I used to believe a person could learn more about management from a bad boss than from a good boss: it is easier to articulate what is missing from a working relationship than to notice the efforts of a good manager. Now, I think the truth is that a person always has expectations for a working relationship. The gap between expectation and reality is where learning, through constructive feedback, takes place.
When I left the workplace to attend graduate school full-time, I had a great boss. He was a great boss because he was a master of feedback: timely, thoughtful, economical, progressive feedback. Feedback is a personal information exchange we engage in throughout the working day; because of this, I would argue that maintaining a healthy feedback routine (outlined below) with other individuals is the foundation of a good working relationship.
Good feedback is timely. Work is a series of unending interruptions. It is natural to feel pestered by an employee or team member asking for feedback, but it is also important to support the priorities of the organization. Often, if I procrastinate on giving feedback, it has to do with not managing my own time well, or – this is worse – feeling I do not know the subject matter well enough to give meaningful feedback. In the latter case, my feedback should be: “I’m not the right person for an answer;” a polite “no” can also be appropriate feedback.
Good feedback is thoughtful. If I am the right person to give feedback, then it is my responsibility to really examine the item or issue in front of me. My former boss was good about this: his feedback contained questions that demonstrated he had thought about the item. Alternatively, if he had not set aside sufficient time to look at the item, he would set a time when we could sit down together. Courtesy creates goodwill.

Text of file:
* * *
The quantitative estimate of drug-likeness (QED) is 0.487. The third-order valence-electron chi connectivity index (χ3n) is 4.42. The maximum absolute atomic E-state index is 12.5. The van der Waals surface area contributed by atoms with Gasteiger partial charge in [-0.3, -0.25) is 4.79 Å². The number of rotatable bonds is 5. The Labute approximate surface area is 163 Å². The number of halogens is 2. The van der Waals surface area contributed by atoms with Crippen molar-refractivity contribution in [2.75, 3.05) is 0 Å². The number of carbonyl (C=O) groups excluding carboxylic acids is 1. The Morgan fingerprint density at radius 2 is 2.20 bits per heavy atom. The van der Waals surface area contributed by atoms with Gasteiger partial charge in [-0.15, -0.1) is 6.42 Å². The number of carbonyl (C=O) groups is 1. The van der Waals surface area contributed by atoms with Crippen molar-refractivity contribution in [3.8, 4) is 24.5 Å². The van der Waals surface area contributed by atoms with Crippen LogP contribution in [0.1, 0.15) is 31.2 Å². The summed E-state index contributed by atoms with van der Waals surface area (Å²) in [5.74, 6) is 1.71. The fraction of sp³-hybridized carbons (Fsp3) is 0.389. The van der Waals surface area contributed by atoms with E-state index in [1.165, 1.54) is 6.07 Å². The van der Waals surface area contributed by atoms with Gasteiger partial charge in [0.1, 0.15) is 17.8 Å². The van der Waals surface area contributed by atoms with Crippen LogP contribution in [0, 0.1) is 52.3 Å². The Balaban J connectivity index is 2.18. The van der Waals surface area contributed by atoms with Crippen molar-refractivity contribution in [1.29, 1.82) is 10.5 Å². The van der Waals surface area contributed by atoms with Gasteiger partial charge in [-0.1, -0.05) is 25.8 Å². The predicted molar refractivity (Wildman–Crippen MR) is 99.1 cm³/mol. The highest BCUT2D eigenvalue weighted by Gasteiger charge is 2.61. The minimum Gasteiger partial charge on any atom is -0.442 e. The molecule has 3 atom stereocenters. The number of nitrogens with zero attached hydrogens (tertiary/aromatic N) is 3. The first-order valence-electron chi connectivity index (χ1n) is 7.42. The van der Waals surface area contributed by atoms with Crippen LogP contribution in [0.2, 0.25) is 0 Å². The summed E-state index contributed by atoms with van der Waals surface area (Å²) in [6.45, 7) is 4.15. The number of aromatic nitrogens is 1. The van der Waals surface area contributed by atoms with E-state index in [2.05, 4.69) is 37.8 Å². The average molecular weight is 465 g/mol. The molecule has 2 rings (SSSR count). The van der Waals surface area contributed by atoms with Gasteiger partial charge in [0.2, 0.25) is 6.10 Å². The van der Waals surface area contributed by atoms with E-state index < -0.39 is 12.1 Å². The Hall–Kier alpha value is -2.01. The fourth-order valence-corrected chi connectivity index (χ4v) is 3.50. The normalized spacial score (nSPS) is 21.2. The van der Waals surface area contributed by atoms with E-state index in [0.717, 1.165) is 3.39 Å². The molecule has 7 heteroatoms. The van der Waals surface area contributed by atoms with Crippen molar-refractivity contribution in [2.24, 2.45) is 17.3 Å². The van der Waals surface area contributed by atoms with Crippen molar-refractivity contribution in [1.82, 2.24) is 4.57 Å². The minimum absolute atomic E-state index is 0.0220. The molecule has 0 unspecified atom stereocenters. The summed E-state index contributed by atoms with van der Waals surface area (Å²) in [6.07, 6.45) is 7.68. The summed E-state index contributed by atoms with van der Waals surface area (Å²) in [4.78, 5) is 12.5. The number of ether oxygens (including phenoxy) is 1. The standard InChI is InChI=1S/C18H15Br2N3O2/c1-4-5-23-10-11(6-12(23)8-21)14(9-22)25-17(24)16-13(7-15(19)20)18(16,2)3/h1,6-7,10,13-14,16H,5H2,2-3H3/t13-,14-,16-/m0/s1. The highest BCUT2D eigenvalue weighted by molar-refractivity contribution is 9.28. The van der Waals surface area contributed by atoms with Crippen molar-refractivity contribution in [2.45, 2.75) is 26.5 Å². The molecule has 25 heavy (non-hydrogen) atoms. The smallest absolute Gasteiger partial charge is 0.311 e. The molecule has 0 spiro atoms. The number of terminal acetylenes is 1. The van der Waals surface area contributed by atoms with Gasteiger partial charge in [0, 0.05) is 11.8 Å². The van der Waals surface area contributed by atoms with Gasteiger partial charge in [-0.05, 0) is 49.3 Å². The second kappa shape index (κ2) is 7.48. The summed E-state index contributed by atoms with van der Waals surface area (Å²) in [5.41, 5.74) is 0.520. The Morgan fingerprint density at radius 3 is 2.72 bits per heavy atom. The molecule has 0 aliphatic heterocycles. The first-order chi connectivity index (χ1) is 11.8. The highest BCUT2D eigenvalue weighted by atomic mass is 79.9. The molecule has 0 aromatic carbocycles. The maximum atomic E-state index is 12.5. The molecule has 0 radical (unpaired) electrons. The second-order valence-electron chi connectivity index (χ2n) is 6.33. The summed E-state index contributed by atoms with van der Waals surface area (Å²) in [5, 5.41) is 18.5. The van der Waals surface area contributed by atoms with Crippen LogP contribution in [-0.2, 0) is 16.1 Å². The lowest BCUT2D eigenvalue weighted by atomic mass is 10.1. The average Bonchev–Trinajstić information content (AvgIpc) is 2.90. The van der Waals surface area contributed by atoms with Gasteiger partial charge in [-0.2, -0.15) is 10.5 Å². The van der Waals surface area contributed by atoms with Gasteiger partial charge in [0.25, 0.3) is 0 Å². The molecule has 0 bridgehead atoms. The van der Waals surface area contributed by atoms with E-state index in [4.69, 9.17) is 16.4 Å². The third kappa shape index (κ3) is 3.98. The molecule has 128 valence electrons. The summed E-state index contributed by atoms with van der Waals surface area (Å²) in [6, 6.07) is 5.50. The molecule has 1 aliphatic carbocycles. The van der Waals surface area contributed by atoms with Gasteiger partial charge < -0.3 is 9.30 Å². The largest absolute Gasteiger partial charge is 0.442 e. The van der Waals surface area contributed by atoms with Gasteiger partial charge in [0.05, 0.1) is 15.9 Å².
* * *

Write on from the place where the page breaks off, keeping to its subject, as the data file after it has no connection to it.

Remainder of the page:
Good feedback is economical. I mean this in two ways. First, feedback needs to be exactly as long as it needs to be. A good feedback routine gives each party a chance to clarify points, if needed, but it is a matter of personal discipline to make sure all points are salient. The second element of economical feedback means that it should be intended to maximize future efforts: it is better to determine at 10% completion that a project adds negligible value than to let sunk costs pile up. Employees and project teams will experience more satisfaction when they know all efforts are regularly analyzed to ensure added value.
Good feedback is progressive. There should be a common thread linking all feedback sessions, particularly between a manager and his employee. If a manager is unable to both criticize shortcomings of a project and praise improvements over time, he is either criticizing too much (which can paralyze an employee’s continued improvement) or leaving out recognition of improvement. As an added benefit, progressive feedback all but guarantees that an employee will know where she stands at regularly-scheduled formal reviews.
No one executes good feedback perfectly all of the time (certainly not me). And everyone experiences an occasional Terrible, Horrible, No Good, Very Bad Day that will derail the best intentions. In the long term, however, simply being mindful about the feedback one gives and receives goes a long way to improve working relationships.